Why You Should Fall in Love with Abed Nadir or Some Other Imaginary Person

I want my students to believe that it’s good to fall in love with fictional people.  But I may be wrong.

My English course for Child Studies majors is called “A Question of Character.”  We’ve spent the last few weeks discussing  what “characterization” means in literature, and what “character” means in life.  Along the way, we’ve talked a little about whether reading literature can influence our personal characters and, as a result, our success and happiness in the present and future.  This is a question I want to explore more deeply in the coming weeks.

Our foray into this topic has corresponded, accidentally, with my sudden, random, out-of-control obsession with the TV show Community.  This obsession is inconvenient because it means that I can’t grade papers, can’t read the 45 books I need to read for this class, can’t really leave the house or do my laundry.  I can’t do anything but watch CommunityI devoured all 74 episodes in 2 weeks, and when they were over, I was so grief-stricken over the loss that I went back to the beginning and started again.  My husband is getting a little worried.

That said, my obsession with the show IS convenient because, although it is a multifaceted obsession, it is also focused.  I love the writing, I love the bizarro universe, I love the many layers of meta-meaning.  Mostly, though, I love Abed Nadir.  And I think my love for Abed is an appropriate discussion topic in a course that deals with character.

For those of you unfamiliar with the show, Community has followed a band of 7 oddball students and their equally oddball teachers through their first 3 years of community college. (The 4th season has just begun, and I’m disappointed with it so far – a lot of changes have happened behind the scenes – but I still have high hopes.)  Abed is, at least on the surface, the oddest of them all.  In the pilot, another student, irritated with Abed, barks that he has Asperger’s Syndrome, and he does seem to be a textbook case.  His consuming passion is pop culture, and he makes terrible movies that reveal some of his buried emotional truths.  He’s rigid and aloof, yet remarkably sensitive; a genius, yet utterly naive.  He repeats the phrase “Cool.  Cool cool cool” like a distracted owl, and he does a lot of blank, fish-eyed staring and subtle head-cocking.  He’s able to connect with the people around him only by imagining that they’re all in a film or television show – when his friends pressure him to flirt, he channels Mad Men’s Don Draper; when he dresses up as Batman for Hallowe’en, he turns into an actual superhero.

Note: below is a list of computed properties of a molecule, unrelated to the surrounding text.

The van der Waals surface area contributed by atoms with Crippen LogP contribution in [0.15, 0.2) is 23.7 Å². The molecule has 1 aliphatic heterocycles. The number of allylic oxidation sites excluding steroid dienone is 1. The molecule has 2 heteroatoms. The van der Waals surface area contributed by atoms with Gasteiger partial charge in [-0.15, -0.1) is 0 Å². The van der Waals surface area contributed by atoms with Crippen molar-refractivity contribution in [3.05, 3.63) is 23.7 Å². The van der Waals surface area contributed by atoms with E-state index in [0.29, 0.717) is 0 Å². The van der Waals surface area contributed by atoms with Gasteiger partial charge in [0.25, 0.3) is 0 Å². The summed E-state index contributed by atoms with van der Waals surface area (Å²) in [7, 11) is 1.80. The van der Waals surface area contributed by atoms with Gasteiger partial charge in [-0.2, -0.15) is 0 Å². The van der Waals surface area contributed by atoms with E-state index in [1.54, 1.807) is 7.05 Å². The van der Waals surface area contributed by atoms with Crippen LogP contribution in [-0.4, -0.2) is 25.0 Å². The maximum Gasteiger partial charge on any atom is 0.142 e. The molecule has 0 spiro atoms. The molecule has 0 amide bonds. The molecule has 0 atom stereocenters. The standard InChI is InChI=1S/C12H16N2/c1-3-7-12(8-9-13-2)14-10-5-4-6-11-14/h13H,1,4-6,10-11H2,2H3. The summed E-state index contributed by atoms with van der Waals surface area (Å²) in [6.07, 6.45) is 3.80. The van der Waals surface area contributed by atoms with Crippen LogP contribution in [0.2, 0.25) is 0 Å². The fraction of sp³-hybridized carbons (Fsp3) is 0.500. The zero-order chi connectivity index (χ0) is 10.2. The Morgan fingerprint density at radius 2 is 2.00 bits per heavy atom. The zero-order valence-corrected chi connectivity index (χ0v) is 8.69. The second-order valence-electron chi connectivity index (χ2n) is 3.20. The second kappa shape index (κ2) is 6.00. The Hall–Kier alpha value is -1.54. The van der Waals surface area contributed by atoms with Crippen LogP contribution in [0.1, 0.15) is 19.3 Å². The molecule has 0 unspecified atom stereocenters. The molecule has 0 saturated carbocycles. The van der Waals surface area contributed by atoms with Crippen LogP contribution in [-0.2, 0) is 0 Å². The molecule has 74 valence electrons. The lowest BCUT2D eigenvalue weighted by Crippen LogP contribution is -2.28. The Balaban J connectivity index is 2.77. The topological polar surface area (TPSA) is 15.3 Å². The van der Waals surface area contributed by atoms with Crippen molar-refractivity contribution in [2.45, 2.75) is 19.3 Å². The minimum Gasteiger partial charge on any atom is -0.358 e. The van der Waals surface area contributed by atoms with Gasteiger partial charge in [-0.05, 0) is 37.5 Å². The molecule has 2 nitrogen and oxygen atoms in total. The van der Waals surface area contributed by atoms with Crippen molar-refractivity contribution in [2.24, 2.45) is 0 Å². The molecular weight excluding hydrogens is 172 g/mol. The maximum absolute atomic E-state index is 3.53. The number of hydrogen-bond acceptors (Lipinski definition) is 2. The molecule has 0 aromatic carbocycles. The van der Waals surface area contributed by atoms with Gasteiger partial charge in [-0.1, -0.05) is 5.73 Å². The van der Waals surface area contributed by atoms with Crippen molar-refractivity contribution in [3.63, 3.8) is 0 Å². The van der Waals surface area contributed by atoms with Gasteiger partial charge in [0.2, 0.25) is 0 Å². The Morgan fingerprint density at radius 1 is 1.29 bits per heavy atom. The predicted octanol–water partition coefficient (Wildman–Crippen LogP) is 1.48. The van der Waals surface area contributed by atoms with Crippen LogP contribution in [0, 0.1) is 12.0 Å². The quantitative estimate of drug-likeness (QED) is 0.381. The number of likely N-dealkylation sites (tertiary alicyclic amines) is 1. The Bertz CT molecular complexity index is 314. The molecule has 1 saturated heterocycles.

Abed isn’t really capable of loving anyone, but the closest he gets is his relationship with his best friend Troy, former high school quarterback and prom king.  Troy, for his part, loves Abed to distraction.  When a girl Troy’s interested in says Abed is weird, Troy walks out on her.  (Abed: ” I AM weird.”)  When he thinks Abed might be stolen away to England by a pen pal, Troy’s jealousy leads him to go “all psycho girlfriend,” as Troy’s actual girlfriend gently describes it.

It’s not just Troy, though; everyone around Abed loves him, even though they don’t understand him.  His friends listen to his advice because they know he has absolutely no emotional investment in their problems.  They step in front of bullies who want to pick on him; they pay for film courses that his father won’t cover, because they want him to follow his dreams.  From the moment he appears in the first minute of the pilot, telling the leading man his life story and THEN his name, he gives Community its wonky center.  And the fans love Abed with a love so demanding that some critics think it will warp the show’s orbit entirely.  (The Facebook page of the actor who plays him, Danny Pudi, has over 15,000 fans, and I would wager that at least 14,000 of them know Pudi ONLY as Abed.  That’s a LOT of love for a character who can barely make eye contact and has shrieking meltdowns when clocks are reset for Daylight Savings.)

It’s Abed who keeps me glued to Netflix for 6-hour blocks.  I want to spend all my time with him.  In the beginning, I had only a vague, inarticulate understanding of why this was, and a feeling that it would make a good basis for a lesson.  Also, great news: if I teach a lesson about Community, and Abed, I get to spend more time watching Community, and Abed.

My initial, intuitive analysis went something like this: